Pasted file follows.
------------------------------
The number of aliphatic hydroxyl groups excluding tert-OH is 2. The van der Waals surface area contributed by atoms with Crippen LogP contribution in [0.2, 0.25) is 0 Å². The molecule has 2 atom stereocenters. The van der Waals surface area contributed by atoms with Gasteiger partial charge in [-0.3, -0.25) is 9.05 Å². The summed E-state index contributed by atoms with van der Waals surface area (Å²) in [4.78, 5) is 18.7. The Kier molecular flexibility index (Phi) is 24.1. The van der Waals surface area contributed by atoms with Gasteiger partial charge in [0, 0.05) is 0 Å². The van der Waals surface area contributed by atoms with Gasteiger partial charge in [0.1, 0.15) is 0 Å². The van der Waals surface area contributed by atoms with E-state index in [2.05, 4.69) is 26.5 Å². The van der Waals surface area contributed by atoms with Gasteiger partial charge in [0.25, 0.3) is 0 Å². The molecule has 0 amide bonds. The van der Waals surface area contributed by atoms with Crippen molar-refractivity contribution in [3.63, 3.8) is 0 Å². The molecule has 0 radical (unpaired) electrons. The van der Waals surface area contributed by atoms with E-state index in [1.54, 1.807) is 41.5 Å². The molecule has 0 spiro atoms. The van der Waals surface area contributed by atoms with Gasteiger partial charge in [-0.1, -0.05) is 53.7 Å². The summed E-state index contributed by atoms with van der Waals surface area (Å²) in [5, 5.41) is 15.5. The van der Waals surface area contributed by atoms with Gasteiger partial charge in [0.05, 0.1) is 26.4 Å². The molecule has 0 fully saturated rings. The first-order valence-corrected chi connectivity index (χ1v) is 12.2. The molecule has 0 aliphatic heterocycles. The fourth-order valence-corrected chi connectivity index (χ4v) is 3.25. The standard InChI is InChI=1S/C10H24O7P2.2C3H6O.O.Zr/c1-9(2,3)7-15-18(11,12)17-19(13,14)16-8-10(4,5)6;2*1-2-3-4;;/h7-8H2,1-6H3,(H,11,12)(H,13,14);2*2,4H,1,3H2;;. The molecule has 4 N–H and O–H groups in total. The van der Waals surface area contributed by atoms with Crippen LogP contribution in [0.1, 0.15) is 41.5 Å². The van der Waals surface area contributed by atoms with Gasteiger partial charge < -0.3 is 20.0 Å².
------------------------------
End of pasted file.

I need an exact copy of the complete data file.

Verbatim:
The number of aliphatic hydroxyl groups excluding tert-OH is 2. The van der Waals surface area contributed by atoms with Crippen LogP contribution in [0.2, 0.25) is 0 Å². The molecule has 2 atom stereocenters. The van der Waals surface area contributed by atoms with Gasteiger partial charge in [-0.3, -0.25) is 9.05 Å². The summed E-state index contributed by atoms with van der Waals surface area (Å²) in [4.78, 5) is 18.7. The Kier molecular flexibility index (Phi) is 24.1. The van der Waals surface area contributed by atoms with Gasteiger partial charge in [0, 0.05) is 0 Å². The van der Waals surface area contributed by atoms with Gasteiger partial charge in [0.1, 0.15) is 0 Å². The van der Waals surface area contributed by atoms with E-state index in [2.05, 4.69) is 26.5 Å². The van der Waals surface area contributed by atoms with Gasteiger partial charge in [0.25, 0.3) is 0 Å². The molecule has 0 amide bonds. The van der Waals surface area contributed by atoms with Crippen molar-refractivity contribution in [3.63, 3.8) is 0 Å². The molecule has 0 radical (unpaired) electrons. The van der Waals surface area contributed by atoms with E-state index in [1.54, 1.807) is 41.5 Å². The molecule has 0 spiro atoms. The van der Waals surface area contributed by atoms with Gasteiger partial charge in [-0.1, -0.05) is 53.7 Å². The summed E-state index contributed by atoms with van der Waals surface area (Å²) in [5, 5.41) is 15.5. The van der Waals surface area contributed by atoms with Gasteiger partial charge in [0.05, 0.1) is 26.4 Å². The molecule has 0 fully saturated rings. The first-order valence-corrected chi connectivity index (χ1v) is 12.2. The molecule has 0 aliphatic heterocycles. The fourth-order valence-corrected chi connectivity index (χ4v) is 3.25. The standard InChI is InChI=1S/C10H24O7P2.2C3H6O.O.Zr/c1-9(2,3)7-15-18(11,12)17-19(13,14)16-8-10(4,5)6;2*1-2-3-4;;/h7-8H2,1-6H3,(H,11,12)(H,13,14);2*2,4H,1,3H2;;. The molecule has 4 N–H and O–H groups in total. The van der Waals surface area contributed by atoms with Crippen LogP contribution in [0.1, 0.15) is 41.5 Å². The van der Waals surface area contributed by atoms with Gasteiger partial charge < -0.3 is 20.0 Å².